The world of 2024 isn’t your grandfather’s health information technology (IT). Heck, it’s not even the world that existed when the first iPhone debuted in 2007.
The breakneck pace of health IT in the past decade-plus—from electronic health records (EHR) to telemedicine to ChatGPT and beyond—makes keeping abreast of the latest best practices a challenge.
Say hello to the Health IT Special Interest Group at SHM. Launched in 2018 as one of the original SHM committees to transition to a SIG, the group has 564 members focused on navigating the ever-evolving landscape.
“This is day-to-day work that hospitalists come across, starting from the EHR or the data or clinical decision support,” said SIG chair Mihir Patel, MD, MPH, FACP, CLHM, SFHM. “Whichever way you look, this is important. This SIG is providing a platform for hospital medicine professionals to share knowledge and best practices.”
Dr. Patel is the medical director of virtual medicine at Ballad Health in eastern Tennessee, as well as chair of the health system’s inpatient clinical informatics council. He’s also still a practicing hospitalist. Said another way, he sits at the nexus of doing the daily work that the technology aims to make easier.
Dr. Patel says the SIG provides a forum to figure out what works best—from the people who figured out what works best.
“We come across a lot of different scenarios that one hospitalist is doing the same thing using this workflow, which another hospitalist is doing the same thing using a different workflow,” he said. “So, we can understand who is more efficient, and the differences there. That basically sparks this conversation of ‘What can we do apart from just lobbying our administration to get the better EHR? What are the common practices that we can adopt, hospital medicine-wide, that can at least help the efficiency and decrease the burnout of the hospitalists?’”
Dr. Patel notes that it’s important to focus not just on having or implementing technology, but to work them intuitively into daily workflows. “How you can use some of the commonsense methodology to improve the efficiency of patient care and quality,” he said.
That challenge has become more paramount in the years since the COVID-19 pandemic. Rising rates of burnout are a major concern for hospitalists and health care systems nationally, despite technology like virtual medicine that ostensibly exists to reduce burdens and pressures.
“The rising burnout among health care professionals is due not only to the increased patient load but also because this increase comes with a variation in workflows and resources, requiring them to manage different digital tools, including the various electronic health record systems,” Dr. Patel said. “Basically, how you can survive as a health care professional is a lot dependent on how you are informed, and using your time and resources, and that’s the digital health resources, including the EHR, in the right way.”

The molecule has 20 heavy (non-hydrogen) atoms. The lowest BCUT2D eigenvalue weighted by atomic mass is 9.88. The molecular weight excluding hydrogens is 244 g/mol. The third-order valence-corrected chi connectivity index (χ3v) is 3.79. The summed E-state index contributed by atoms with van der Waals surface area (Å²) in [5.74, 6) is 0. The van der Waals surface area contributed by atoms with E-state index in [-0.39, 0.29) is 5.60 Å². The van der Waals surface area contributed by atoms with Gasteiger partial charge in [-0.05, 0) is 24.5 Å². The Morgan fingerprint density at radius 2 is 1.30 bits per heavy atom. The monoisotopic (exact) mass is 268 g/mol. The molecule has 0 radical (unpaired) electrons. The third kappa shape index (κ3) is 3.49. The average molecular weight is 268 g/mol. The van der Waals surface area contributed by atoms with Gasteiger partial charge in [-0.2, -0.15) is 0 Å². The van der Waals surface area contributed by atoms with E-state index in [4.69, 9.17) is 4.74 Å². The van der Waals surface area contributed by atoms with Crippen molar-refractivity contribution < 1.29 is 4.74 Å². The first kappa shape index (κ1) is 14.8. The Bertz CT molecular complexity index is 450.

Put another way, Dr. Patel estimates that maybe more than 40% of a hospitalist’s day—as well as other practitioners—is spent in front of a computer. That number only goes up for hospitalists who are providing telemedicine services outside their geographic area.
“And if you don’t know how to use that technology properly, I think that patient care is not going to burn you out, but how to get into the data, how to access data, how to manage the data, and how to get the right care out of that data” will, he said. “I would say it is most important to understand how to tackle that through all these different silos of the EHRs or our daily digital tools.”
Dr. Patel points to interoperability issues, user interfaces, and training modules as potential hurdles to the most efficient use of technology.
“For the past two decades, patient care methods have evolved significantly from traditional pen and paper approaches to more advanced systems,” he said. “Today, if these modern systems fail, it becomes nearly impossible to provide patient care effectively. Without functioning systems, medical practitioners can’t prescribe medications, and even if they manage to do so, nurses struggle to access these prescriptions from their digital medication dispensing systems. Furthermore, discharging a patient becomes a challenge, as it typically requires digital orders and prescriptions. This shift to digital formats has become integral to contemporary health care practices.”
Dr. Patel says the SIG’s webinars, relationship networks, events, and white papers offer opportunities for hospitalists at any technological level to participate.
“It’s not just about the technology, how it helps the daily work life,” he said. “The key factor lies in how you adopt technology, comprehend its functions, and correctly implement it in alignment with the workflow. This aspect is crucial. While new technologies will continually emerge, their improper implementation can result in increased burnout instead of being beneficial.”
Richard Quinn is a freelance writer in New Jersey.